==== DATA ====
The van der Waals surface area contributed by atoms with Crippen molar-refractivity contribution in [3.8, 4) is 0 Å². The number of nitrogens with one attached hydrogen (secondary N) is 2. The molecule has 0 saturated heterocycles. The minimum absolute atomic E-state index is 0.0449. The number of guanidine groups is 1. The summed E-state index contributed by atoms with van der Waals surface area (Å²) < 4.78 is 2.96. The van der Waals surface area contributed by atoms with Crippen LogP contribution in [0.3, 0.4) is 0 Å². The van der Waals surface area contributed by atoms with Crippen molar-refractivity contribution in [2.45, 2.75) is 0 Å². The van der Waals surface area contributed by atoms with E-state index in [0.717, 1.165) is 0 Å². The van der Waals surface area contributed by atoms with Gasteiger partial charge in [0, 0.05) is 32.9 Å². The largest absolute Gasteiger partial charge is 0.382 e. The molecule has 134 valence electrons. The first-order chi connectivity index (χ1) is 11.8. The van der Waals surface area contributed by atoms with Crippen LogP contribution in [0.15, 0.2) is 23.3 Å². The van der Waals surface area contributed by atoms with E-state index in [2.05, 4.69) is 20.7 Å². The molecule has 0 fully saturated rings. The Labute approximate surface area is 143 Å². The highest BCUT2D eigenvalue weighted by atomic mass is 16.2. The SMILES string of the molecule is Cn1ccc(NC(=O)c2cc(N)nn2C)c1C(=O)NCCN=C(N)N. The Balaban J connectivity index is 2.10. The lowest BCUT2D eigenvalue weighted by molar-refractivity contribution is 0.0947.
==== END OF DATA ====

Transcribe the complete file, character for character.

The van der Waals surface area contributed by atoms with Crippen molar-refractivity contribution in [3.8, 4) is 0 Å². The number of nitrogens with one attached hydrogen (secondary N) is 2. The molecule has 0 saturated heterocycles. The minimum absolute atomic E-state index is 0.0449. The number of guanidine groups is 1. The summed E-state index contributed by atoms with van der Waals surface area (Å²) < 4.78 is 2.96. The van der Waals surface area contributed by atoms with Crippen LogP contribution in [0.3, 0.4) is 0 Å². The van der Waals surface area contributed by atoms with Crippen molar-refractivity contribution in [2.45, 2.75) is 0 Å². The van der Waals surface area contributed by atoms with E-state index in [0.717, 1.165) is 0 Å². The van der Waals surface area contributed by atoms with Gasteiger partial charge in [0, 0.05) is 32.9 Å². The largest absolute Gasteiger partial charge is 0.382 e. The molecule has 134 valence electrons. The first-order chi connectivity index (χ1) is 11.8. The van der Waals surface area contributed by atoms with Crippen LogP contribution in [0.15, 0.2) is 23.3 Å². The van der Waals surface area contributed by atoms with E-state index in [2.05, 4.69) is 20.7 Å². The molecule has 0 fully saturated rings. The Labute approximate surface area is 143 Å². The highest BCUT2D eigenvalue weighted by atomic mass is 16.2. The SMILES string of the molecule is Cn1ccc(NC(=O)c2cc(N)nn2C)c1C(=O)NCCN=C(N)N. The Balaban J connectivity index is 2.10. The lowest BCUT2D eigenvalue weighted by molar-refractivity contribution is 0.0947.